The Beja people are a Semitic-speaking ethnic group inhabiting parts of northeastern Sudan and eastern Eritrea. The Beja people are a semi-nomadic and non-sedentary tribe, who are also referred to as the Bisharin, Bedouin, “Beja Nomads,” or “Bedouin Arabs of Sudan”. They mainly inhabit an area that is primarily located in Sudan and Egypt. Another segment of the Beja people (also spelled Bisharin) are found along the Red Sea coast of Sudan and southern Egypt. They are also present in eastern Sudan and Eritrea. The Beja are nomadic herders, and their society has traditionally been organized into independent kingdoms ruled by a king or sheikh.
The Beja people’s early history is mostly unknown due to lack of written sources before the 16th century AD. However, according to oral tradition, they are descendants of nomadic people who were living east and north of Lake Tana at least as far back as 100 BC. They appeared in Egypt in either 844 or 817 BC as mercenaries for Ramses II (1279–1213 BC).
A beja shield made of animal hide from the 20th century image via Wikipedia
The Beja were famous for their slave-raiding expeditions, which were conducted against the black tribes of the Sudan. As early as the 7th century, Arab writers describe the Beja as among the world’s best equestrians. The Beja’s history is closely tied with that of their neighbors on all sides, but mostly with those who share their language and their religion: the Cushitic-speaking Agaw and Saho tribes.
During the process of settling in the Nile Valley and northeastern Africa in general, these tribes supplanted or assimilated earlier populations such as the Kerma Culture that had lived in the region since at least 3000 BC. They are also known to be fierce warriors, fighting with swords and spears.
The Beja speak the Beja language and it belongs to the Cushitic branch of the Afro-Asiatic family. The Beja language is closely related to that of the Nubians and various other African tribes, and is a member of the Eastern Sudanic branch of the Nilo-Saharan family.
Meanwhile, the Cushitic languages are a part of a larger family comprising both Semitic and non-Semitic branches, which includes Arabic, Amharic, Somali, Oromo and Tigre. The Beja people's language is from the Berber language family, but it is not written. The language sounds similar to Arabic, but it does have its own unique dialects.In addition to speaking Beja, many also speak Arabic as a second language.
The population of the Beja was estimated at 400,000 individuals in 1975 and is approximately 1.2 million individuals in 2010. Other studies, estimate their numbers to be at least 8,000,000 people across the different regions (Sudanese: 1.2 million; Egyptians: 1 million; Eritreans: 600,000; Ethiopians: 350,000). Many Sudanese historians believe that the ancient Nubians were part of the Beja people. In addition, there is a possibility that the Bisharin were mentioned in the Bible as the Rephaim tribe described as giants.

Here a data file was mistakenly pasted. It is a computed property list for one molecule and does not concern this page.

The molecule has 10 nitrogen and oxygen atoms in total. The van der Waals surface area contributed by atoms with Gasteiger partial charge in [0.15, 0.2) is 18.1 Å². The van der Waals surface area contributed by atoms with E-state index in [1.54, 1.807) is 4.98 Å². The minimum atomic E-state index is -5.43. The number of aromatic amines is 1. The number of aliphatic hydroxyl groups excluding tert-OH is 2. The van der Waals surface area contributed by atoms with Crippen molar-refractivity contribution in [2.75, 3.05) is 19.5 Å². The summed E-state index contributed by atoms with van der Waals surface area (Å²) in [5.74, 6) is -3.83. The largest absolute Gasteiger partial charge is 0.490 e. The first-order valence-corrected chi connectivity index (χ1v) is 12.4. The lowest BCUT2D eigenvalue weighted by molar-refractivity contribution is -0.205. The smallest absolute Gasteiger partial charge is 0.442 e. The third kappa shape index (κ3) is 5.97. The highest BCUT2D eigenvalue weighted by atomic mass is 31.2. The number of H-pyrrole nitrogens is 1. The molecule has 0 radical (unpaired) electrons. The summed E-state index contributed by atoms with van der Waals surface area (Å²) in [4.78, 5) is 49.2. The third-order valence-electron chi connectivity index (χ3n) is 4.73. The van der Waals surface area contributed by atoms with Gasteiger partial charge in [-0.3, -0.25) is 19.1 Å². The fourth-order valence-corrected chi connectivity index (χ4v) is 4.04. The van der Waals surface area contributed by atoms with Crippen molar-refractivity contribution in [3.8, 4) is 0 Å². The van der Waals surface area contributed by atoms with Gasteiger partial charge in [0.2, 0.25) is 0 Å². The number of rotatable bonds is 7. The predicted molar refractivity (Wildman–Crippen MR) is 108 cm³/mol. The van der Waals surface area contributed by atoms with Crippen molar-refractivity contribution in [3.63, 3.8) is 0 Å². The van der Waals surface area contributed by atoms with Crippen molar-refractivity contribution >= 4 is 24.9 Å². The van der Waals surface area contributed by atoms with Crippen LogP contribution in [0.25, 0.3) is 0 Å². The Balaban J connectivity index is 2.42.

In addition to being semi-nomadic and non-sedentary, they also practice pastoralism by raising cattle, sheep and goats. Some Bejas practice agriculture in areas that have water resources like wells or lakes for irrigation. In present day Sudan, the Beja live near the Nile River and in several different states. They are located along both sides of the Nile River in northern Sudan, where their territory begins about seventy miles south of Egypt's border and ends at Khartoum.
Some historians note that Beja, based on their lineage, include the Barka, Hazzega, Bisharin, Hedareb, Hadendowa (or Hadendoa), the Amarar (or Amar'ar), Beni-Amer, Hallenga , Habab , Belin and Hamran, some of whom are partly Bedouin.
Based on location, the Bejas are divided into two main groups: The Eastern Beja are centered in the Red Sea Hills and have a total population of anywhere between 50,000 and 60,000 people. They speak an Eastern branch of the North-Eastern division of the Nilo-Saharan language family, which means their speech is most closely related to their neighbors' dialects like Hadendowa, Barabra, and Beni Hasan. It's estimated that about 80% of their language is derived from Berber languages—a group that includes ancient Egyptian—though it's also been heavily influenced by Arabic.
The Western Beja, on the other hand, live mostly in Sudan's Northern state and number just over 200,000 people. They speak a Western branch of the North-Eastern division of Nilo-Saharan that is most closely related to Tama and Cushitic languages like Oromo. Their spoken language is mostly derived from Cushitic languages but there is also a large amount of influence from Arabic.
Beja are predominantly Muslim, although their traditional beliefs still have a strong influence on their lives and customs. Although they have been referred to as nomads, most of them have now settled and adopted a semi-nomadic lifestyle. A lot has changed since the end of the Second Sudanese Civil War. The Beja now have access to education and healthcare,and this has changed their nomadic lifestyle